“We hope that all sides in Myanmar can appropriately resolve their differences and uphold political and social stability,” said Chinese Foreign Ministry spokesman Wang Wenbin.

An ‘internal affair’

In Buddhist-majority Thailand, meanwhile, Deputy Prime Minister Prawit Wongsuwan said hours after the coup, “It’s their own business. It’s their internal affair.”

Thai Prime Minister Prayuth Chan-ocha even warned journalists how to report the coup.

“I want news reports to be presented carefully, to avoid any impacts on the economic benefits,” Mr. Prayuth said last week. “I don’t want any conflict to escalate, particularly in Thailand,” where some Bangkok street protesters demanded that democracy be restored in Myanmar.

Mr. Prayuth seized power in a bloodless military coup in 2014 and maintains tight control even after winning a 2019 election.

Farther east, Philippine President Rodrigo Duterte’s spokesman echoed indifference to the coup in Myanmar and said, “This is an internal matter.”

Those countries belong to the Association of Southeast Asian Nations (ASEAN), a regional grouping that historically has been loath to interfere in other members’ internal difficulties. Other ASEAN members are Brunei, Cambodia, Indonesia, Laos, Malaysia, Singapore and Vietnam.

ASEAN’s foundation is “noninterference” in members’ domestic affairs.

“Political stability in ASEAN member states is essential to achieving a peaceful, stable and prosperous ASEAN community,” the group said Feb. 2 in response to the coup. “We encourage the pursuance of dialogue, reconciliation and the return to normalcy in accordance with the will and interests of the people of Myanmar.”

Malaysia and Indonesia, both with Muslim majorities, expressed the strongest support within ASEAN for a return to democracy in Myanmar.

On Myanmar’s western border, Muslim-majority Bangladesh also called for peace and stability.

More than 750,000 minority ethnic Rohingya Muslims fled Myanmar in 2017 after the country’s Buddhist-majority military unleashed what U.N. investigators described as “genocide” against them. The reputation of Ms. Suu Kyi, a Nobel Peace Prize laureate, plummeted because she was seen as unable or unwilling to stop the harsh treatment of the Muslim minority.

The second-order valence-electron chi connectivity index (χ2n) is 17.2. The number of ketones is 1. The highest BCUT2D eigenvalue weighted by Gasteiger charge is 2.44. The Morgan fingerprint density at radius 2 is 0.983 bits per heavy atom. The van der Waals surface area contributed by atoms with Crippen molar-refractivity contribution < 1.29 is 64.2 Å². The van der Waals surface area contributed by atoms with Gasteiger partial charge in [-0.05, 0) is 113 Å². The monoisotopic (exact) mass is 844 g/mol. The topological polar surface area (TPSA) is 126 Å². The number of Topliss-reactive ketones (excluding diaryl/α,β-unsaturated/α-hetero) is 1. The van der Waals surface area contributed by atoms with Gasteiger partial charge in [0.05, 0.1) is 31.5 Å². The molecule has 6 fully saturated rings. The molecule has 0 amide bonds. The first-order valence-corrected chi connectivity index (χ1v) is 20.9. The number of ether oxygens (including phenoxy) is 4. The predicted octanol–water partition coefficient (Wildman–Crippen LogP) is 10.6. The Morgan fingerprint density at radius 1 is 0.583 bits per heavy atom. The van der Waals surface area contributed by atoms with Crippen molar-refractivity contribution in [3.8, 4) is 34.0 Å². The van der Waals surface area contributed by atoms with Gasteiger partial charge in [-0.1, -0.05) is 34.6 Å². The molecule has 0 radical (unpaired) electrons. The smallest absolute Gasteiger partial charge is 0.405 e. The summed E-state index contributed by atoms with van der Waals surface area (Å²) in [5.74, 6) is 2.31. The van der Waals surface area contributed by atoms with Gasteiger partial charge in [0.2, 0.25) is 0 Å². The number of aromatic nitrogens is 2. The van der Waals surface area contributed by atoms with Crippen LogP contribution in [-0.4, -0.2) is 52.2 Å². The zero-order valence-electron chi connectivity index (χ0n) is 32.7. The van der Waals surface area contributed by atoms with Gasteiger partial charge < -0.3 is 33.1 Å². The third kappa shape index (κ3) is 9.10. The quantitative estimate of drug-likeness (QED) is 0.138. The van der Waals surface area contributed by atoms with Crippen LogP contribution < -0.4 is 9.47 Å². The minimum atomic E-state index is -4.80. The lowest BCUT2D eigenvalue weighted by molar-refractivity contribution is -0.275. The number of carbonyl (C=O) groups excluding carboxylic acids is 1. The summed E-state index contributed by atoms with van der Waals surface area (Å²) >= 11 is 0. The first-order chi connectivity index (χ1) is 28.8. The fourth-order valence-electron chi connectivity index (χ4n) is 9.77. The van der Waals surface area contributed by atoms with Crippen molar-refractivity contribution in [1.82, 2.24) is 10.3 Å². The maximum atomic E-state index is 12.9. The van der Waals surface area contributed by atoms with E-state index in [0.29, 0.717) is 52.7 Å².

Today, the Rohingya languish in wretched refugee camps in Bangladesh unable or unwilling to return home.

Beyond Myanmar’s western border, India is locked in hostile relations with China and competes in Myanmar for investments and influence.

“We believe that the rule of law and the democratic process must be upheld,” the Indian Foreign Ministry said in response to the coup.

While governments decide their next moves, international corporations are reacting to Myanmar’s downturn. It may be private markets more than regional governments that determine the course of events.

“The human rights, reputational, and legal risks of continuing to do business with Myanmar’s military are immense,” wrote Aruna Kashyap, a senior counsel for the rights group Human Rights Watch.

The military “has been accused of genocide and crimes against humanity against Rohingya Muslims, and war crimes against other ethnic minorities. And now it has overthrown a civilian government that won a massive re-election, with over 80% of the vote, in November 2020,” Ms. Kashyap said.

Thai commercial building giant Amata temporarily halted its $1 billion industrial estate development work in Myanmar because of concerns that international sanctions could make the project taboo for international investors. Japanese multinational corporation Suzuki Motor stopped its two automaking factories in Myanmar until the post-coup situation stabilizes.

“We and our clients are concerned about a possible trade boycott by Western countries,” Amata Chief Marketing Officer Viboon Kromadit told reporters.